Stem cell fate in tissue is governed by a multivariate presentation of signals that orchestrate diverse forms and functions. Using hydrogel micro-engineering and stem cell bio-engineering, I am investigating how biochemical, biophysical, and biological cues in the cell and tissue microenvironment orchestrate cell fate, matrix secretion, and hierarchical organisation.
Stem cell behaviours (e.g. adhesion, spreading, proliferation, differentiation) are not only regulated by biochemical factors but also affected by physical signals in cellular microenvironment. Thus, mechanobiology has emerged as a highly interdisciplinary research field investigating the cellular mechanosensing and mechanotransduction processes. However, recent progress investigating fundamental cell-ECM interactions continue to challenge early findings in this field. Key remaining challenges are (i) decoupling the effects of different properties (chemistry, structure, and mechanics) in the cell microenvironment, (ii) understanding and harnessing the roles of periodicity and drift in these factors, (iii) understanding the molecular mechanisms that govern the mechanosensing and mechanotransduction process.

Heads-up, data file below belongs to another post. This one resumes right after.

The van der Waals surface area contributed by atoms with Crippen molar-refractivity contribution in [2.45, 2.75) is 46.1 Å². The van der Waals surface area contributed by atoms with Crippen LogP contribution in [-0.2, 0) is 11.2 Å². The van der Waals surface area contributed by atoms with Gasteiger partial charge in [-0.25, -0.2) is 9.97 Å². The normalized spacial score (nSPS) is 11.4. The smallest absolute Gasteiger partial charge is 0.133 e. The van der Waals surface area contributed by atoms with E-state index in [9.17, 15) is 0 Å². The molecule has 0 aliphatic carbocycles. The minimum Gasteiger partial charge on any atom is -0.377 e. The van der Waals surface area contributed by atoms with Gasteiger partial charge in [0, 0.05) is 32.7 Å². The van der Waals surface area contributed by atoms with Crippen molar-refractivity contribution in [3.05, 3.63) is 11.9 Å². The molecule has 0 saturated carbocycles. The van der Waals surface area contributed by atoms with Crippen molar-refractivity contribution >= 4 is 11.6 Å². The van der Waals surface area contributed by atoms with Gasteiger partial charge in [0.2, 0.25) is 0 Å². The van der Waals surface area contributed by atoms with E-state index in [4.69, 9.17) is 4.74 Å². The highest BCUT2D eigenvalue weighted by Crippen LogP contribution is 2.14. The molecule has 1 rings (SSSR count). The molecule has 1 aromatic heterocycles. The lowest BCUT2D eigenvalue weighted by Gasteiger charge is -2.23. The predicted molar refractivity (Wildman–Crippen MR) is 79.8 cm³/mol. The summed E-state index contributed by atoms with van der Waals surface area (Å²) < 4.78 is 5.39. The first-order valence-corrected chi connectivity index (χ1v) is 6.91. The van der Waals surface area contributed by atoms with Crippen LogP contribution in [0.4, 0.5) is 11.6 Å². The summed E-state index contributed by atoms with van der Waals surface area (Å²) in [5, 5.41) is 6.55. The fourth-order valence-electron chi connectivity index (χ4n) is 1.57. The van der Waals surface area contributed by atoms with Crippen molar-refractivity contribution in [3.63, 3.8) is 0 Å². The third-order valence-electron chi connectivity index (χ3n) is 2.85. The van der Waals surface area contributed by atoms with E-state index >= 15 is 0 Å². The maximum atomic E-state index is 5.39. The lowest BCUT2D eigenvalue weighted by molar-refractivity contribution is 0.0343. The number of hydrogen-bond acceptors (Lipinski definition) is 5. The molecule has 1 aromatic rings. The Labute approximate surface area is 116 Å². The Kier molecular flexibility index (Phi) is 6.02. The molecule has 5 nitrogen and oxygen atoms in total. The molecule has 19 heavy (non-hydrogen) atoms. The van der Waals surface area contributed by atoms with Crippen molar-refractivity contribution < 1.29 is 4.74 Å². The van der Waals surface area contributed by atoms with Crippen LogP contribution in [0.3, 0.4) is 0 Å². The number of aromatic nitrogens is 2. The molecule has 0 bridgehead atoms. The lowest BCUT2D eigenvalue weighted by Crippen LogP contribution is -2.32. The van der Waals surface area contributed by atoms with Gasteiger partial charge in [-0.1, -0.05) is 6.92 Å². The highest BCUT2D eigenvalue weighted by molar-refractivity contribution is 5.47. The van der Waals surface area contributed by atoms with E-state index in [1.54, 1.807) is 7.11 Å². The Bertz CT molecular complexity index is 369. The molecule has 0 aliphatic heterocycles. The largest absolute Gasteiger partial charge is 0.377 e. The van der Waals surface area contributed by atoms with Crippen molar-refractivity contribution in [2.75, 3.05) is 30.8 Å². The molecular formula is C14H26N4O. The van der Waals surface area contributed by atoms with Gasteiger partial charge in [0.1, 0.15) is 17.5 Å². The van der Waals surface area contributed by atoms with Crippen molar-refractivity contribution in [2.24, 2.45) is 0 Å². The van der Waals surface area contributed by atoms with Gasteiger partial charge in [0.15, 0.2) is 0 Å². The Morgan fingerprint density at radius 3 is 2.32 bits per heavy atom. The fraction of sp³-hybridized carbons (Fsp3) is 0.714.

The transformation of stem cells into highly diverse shapes with different functions is a fundamental principle in stem cell and developmental biology. Understanding the self-organisation principles can help us to better understand how embryo and organ develop. To investigate this significant processes by which the different tissues can be developed from a cluster of stem cells, I used an interdisciplinary approach, employing a combination of cell biological, biochemical and biophysical methods with genetic tools. I am interested in addressing how the interplay between the physical processes driving morphogenesis and the gene expression pattern determining cell fate specification.